[Experimental] List of manuscripts available for review volunteers
2 manuscripts available for review volunteers
November 17, 2017
Introduction: Using spatial-temporal analyses to understand coverage and trends in elimination of mother-to-child transmission of HIV (eMTCT) efforts may be helpful in ensuring timely services are delivered to the right place. We present spatial-temporal analysis of 7-years of HIV early infant diagnosis data collected from 12 districts in western Kenya from January 2007 to November 2013, during pre-Option B+ use. Methods: We included in the analysis infants up to one year old. We performed trend analysis using extended Cochran–Mantel–Haenszel stratified test and logistic regression models to examine trends and associations of infant HIV status at first diagnosis with: early diagnosis (<8 weeks after birth), age at specimen collection, infant ever having breastfed, use of single dose nevirapine (sdNVP), and maternal antiretroviral therapy (ART) status. We examined these covariates and fitted spatial and spatial-temporal semi-parametric Poisson regression models to explain HIV-infection rates using R-Integrated Nested Laplace Approximation (INLA) package. We calculated new infections per 100,000 live births and used Quantum GIS to map fitted MTCT estimates for each district in Nyanza region. Results: Median age was 2 months, interquartile range (IQR) 1.5 to 5.8 months. Unadjusted pooled positive rate was 11.8% in the 7-years period and declined from 19.7% in 2007 to 7.0% in 2013, p<0.01. Uptake of testing ≤8 weeks after birth was under 50% in 2007 and increased to 64.1% by 2013, p<0.01. By 2013, the overall case rate was 447 infections per 100,000 live births. Based on Bayesian deviance information criterion comparisons, the spatial-temporal model with maternal and infant covariates was best in explaining geographical variation in MTCT. Discussion: Improved EID uptake and reduced MTCT rates are indicators of progress towards e-MTCT. Co-joined analysis of time and covariates in a spatial context provides a robust approach for explaining differences in programmatic impact over time. Conclusions: During this pre-Option B+ period, the PMTCT program in this region has not achieved e-MTCT target of ≤50 case rates per 100,000 live births. Geographical disparities in program achievements may signify gaps in spatial distribution of e-MTCT efforts and could indicate areas needing further resources and interventions.
November 1, 2017

Background: Kawasaki disease (KD) is an immune-mediated systemic vasculitis and infection plays an important role in the pathophysiology of KD. The susceptibility to infectious disease in patients with KD remains largely unclear. This study aimed to investigate the risk of respiratory tract infection (RTI)-related hospitalizations in children with KD.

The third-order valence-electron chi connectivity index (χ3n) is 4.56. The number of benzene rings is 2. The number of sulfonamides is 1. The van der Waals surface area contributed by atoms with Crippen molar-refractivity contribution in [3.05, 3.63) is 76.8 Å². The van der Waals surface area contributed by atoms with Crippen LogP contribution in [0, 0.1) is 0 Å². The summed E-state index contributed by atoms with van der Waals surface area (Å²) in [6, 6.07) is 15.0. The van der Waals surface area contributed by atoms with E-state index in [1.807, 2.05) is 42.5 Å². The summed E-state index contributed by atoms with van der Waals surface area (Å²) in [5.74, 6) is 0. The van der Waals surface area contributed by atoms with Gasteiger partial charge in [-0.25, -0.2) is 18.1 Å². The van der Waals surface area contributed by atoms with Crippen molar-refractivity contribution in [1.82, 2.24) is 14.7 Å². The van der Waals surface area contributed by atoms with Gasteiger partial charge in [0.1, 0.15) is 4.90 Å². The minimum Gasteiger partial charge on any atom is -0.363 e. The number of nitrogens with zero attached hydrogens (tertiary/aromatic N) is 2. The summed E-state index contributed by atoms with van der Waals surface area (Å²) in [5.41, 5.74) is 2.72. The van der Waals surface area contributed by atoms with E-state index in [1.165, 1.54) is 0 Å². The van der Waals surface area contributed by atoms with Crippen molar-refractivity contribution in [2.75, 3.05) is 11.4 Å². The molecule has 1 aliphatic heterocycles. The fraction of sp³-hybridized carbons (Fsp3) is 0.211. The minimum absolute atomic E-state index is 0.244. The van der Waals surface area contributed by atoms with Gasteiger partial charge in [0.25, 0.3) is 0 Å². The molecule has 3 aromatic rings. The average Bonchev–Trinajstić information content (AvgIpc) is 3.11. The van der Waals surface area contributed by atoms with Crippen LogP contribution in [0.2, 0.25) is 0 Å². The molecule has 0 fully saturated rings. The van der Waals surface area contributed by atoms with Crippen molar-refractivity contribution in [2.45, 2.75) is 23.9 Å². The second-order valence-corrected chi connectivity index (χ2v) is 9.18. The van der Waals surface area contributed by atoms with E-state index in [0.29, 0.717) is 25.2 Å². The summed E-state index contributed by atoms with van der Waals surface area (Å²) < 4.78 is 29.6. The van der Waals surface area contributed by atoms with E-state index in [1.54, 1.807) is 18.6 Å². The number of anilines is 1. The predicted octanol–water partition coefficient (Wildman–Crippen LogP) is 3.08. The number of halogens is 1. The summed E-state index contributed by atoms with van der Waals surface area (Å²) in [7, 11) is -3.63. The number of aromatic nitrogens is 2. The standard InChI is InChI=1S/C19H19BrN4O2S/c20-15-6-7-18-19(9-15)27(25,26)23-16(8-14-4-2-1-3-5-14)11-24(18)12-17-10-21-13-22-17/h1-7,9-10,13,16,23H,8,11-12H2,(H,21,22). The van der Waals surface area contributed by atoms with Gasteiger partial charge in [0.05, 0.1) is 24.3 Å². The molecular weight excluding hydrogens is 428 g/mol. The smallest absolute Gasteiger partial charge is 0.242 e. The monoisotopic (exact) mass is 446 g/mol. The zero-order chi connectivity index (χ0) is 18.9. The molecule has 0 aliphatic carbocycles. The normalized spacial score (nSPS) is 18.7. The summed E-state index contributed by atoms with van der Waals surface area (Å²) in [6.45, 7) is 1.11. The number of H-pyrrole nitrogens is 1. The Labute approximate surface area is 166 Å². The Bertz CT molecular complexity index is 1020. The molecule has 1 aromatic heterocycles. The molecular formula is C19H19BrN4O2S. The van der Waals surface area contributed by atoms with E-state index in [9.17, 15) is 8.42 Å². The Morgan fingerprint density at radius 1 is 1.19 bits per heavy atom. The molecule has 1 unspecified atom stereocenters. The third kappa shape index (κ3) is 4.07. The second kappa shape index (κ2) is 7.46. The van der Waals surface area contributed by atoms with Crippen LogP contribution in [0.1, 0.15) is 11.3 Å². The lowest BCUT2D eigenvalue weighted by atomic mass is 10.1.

Methods: Data from Taiwanese National Health Insurance Research Database was analyzed. Children with KD were selected as KD group and age- and sex-matched non-KD patients were selected as control group with 1:1 ratio. Both cohorts were tracked for 1 year to investigate the incidences of RTI-related hospitalizations. Cox regression hazard model was used to adjust for confounding factors and calculate the adjusted hazard ratio (aHR).

Results: Between January 1996 and December 2012, 13,760 patients with KD were identified as KD group and 13,709 patients were enrolled as control group. An obviously reduced risk of RTI-related hospitalizations was observed in KD patients (aHR: 0.53, 95% confidence interval: 0.49-0.57). The decreased risk persisted through the 1-year follow-up period with a peak protection in 3-6 months (aHR: 0.46, 95% confidence interval: 0.40-0.53).

Conclusions: KD patients had approximately half reduction of risk for RTI-related hospitalizations. The protective effects persisted for at least 1 year. Further studies are warranted to elucidate the entire mechanism and investigate the influences of intravenous immunoglobulin.


Is this open peer review?

No, peer review is still single-blind and all recommendations are private between the authors and Academic Editor. However, any reviewer has the option to sign their report, and once accepted for publication then that review can be shown publicly - again this is optional.

Will I be guaranteed to review if I volunteer?

No. Volunteering is not a guarantee that you will be asked to review. This is for many reasons. For one, reviewers must have relevant qualifications for any manuscript and void of any conflicts of interest. Additionally, it could be that enough reviewers have accepted an invitation to review already, in which case we would not invite any more.

Why aren't there more manuscripts available?

Manuscripts are shown when authors have opted-in for obtaining reviewers through the reviewer-match service. Additionally, there may already be enough reviewers found through other means, for example, invitations sent by the Academic Editor in charge.

What are the editorial criteria?

Please visit the editorial criteria page for initial guidance. You will also be given additional information if invited to review.